Hello. I'm new to this but I just wanted to get some get some more information. I am a nursing student (RN-BSN) and Army ROTC cadet on my last semester of nursing school and Army ROTC. In May, I will be graduating as a nurse and commissioning as a 2nd LT in the Army. Anyways, I just found out that I got my first choice for my First Duty Station and it's Landstuhl, Germany. Of course, when I found out, I completely freaked out
and it's probably the best early Christmas gift ever!
I don't know anyone who has been to Germany as an Army nurse and was wondering how the area was and if you liked living there. So far, I've read only good things. Are there things to do around city? Is there a beach or something? How's the weather? Is it a big city? congested? Also, how was working in Landstuhl Regional Medical Center? I know there will be a lot of injured soldiers from Iraq and Afghanistan so maybe a lot of critical care cases. Was it stressful? big? Did you feel lost? Did people help you? Are the native people there friendly? do they speak English? Do I have to learn how to speak German or is English good enough? Is housing easily available and is it affordable? How about the cost of living there? I know the Euro is more than the American dollar. Will I have enough time to travel through Europe while working as an Army nurse? How about a car? Do I need to buy a car? a little off topic, but are Mercedes or BMW's cheaper there? Is there anything else that I should know? Anything that I need to steer clear of?
I know these are a lot of questions but I've never been too far from home and on my own, plus living and starting out a whole new life in a foreign country (I'm single, so no family or friends in a big, foreign place!
<scary> lol.). Just really want to know any information that you have or any of your own personal experience living there. I kind of need to prepare myself for this whole new life and adventure before it happens. Thanks!
Dec 22, '08
LRMC (Landstuhl for short) is an unique animal. You will love it but you will learn to hate it. I work in the ICU, but that is a different animal when compared to the rest of the hospital.
Enjoy your time off. As a new nurse, the army tends to make the new RN's pay their debt. This is something I hate, because I have no tolerance for the BS and the stupidity. If you're looking for a beach, go to Spain, but be prepared to spend some money since the exchange rate sucks big time. The town is avg size and is ok. I prefer the southern part of Germany, but your rank is the limiting factor for those jobs.
Get a GPS with European maps and pack that sucker with you on your way here. Once you get OBC or whatever they call it now, then you can start studying for the driver's test. It is not hard if you study the material. As soon as you can get a hold of who your sponsor will be, use them to the fullest. He/she will help you get settled and should tell you what to avoid.
What part of the states are you from? If you ever been to Seatle, WA, the weather here has been like the PNW for several days. The summers are nice but short.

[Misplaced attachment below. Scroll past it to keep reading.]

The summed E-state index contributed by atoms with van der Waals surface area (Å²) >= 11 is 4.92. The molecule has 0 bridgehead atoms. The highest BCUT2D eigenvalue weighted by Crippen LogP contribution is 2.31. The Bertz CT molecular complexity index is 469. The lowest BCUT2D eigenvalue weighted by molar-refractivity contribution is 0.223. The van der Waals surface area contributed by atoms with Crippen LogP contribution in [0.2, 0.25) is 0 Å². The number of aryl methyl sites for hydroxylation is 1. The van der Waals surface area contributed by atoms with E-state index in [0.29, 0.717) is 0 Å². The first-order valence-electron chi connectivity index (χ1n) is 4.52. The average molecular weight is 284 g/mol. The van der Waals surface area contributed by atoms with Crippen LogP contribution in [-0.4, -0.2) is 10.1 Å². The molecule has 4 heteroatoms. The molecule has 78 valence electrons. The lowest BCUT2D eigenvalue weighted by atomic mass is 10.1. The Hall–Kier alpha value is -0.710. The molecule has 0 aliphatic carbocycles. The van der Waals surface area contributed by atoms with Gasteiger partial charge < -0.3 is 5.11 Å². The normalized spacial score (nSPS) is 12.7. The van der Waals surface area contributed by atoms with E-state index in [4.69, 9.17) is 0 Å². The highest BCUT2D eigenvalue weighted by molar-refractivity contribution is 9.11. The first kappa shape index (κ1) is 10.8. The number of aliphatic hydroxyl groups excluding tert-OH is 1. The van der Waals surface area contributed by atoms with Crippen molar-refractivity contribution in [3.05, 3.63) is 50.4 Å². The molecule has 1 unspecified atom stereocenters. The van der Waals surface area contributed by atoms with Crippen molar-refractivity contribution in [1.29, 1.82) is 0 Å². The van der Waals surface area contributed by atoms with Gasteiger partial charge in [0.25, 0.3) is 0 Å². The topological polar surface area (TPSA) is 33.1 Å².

Hope this helps. PM if you have more ?s
Last edit by armyicurn on Dec 22, '08
Dec 23, '08
Quote from lionstudent
I am a senior nursing student and considering the Army (I'm prior service) for ICU experience...Can u give me a little insight on the pace of the Critical Care Course after completion of 1 to 1.5 yr of Med/Surg?...Also, what's a normal ICU shift like @ LMRC, and are there opportunities for working PRN's @ area hospitals once you return stateside? Any info would extremely helpful!
What is your ultimate goal? CRNA? The Critical Care Course is what you make out of it. Where do you want to go for it? BAMC, Walter Reed or Madigan? You must do ECCO online for phase one and this will start to paint the picture about ICU stuff. I will recomend you try to float or just drop by and talk to the Head Nurse in the ICU if they can allow you to shadow and RN during their shift to get and idea of what is like.
Depending on where you decide to go for the course, it can be a pleasant experience or it can be pure hell. Every course director is different and some of them take the course in a way that they can make it tough for you or they can make it harder than nursing school. Do you like care plans
? You will have to give two oral reports. The first one is on one system that is failing on your patient and the other one is on 3 systems that are failing on another pt. The oral exam can last from 1.5 to 3 hrs depending on how you come accross to the director. If you make it, then the army will give you your identifier as a critical care nurse.
Shifts in the ICU are 12 hours minimum. I say minimum because some places are not fully staffed and you must depend on some agency nurse (stateside only) to come in. They can be late or can be early. My shifts are by far the best I have ever had in the army. I work 12 hrs on days and I work a set schedule which allows me to plan what I want to do on my days off. Every other weekend I am off. Basically I work only 15 days a month. Keep in mind that this is only here at LRMC. We are fully staffed with 11-13 RNs plus a charge RN. We do get slammed when we get pts from the sandbox. One day we can have all 12 beds empty and in a matter of hours we can have 18 patients taking every available bag of IV fluids and gtts. Burns, trauma, neuro, cardiac, MORF, organ donation, ARDS. You name it.
You can do PRN up to 16 hrs besides your own duty with the army. They track this closely and you must get the paperwork filled out prior to working outside the military arena.
Last edit by armyicurn on Dec 23, '08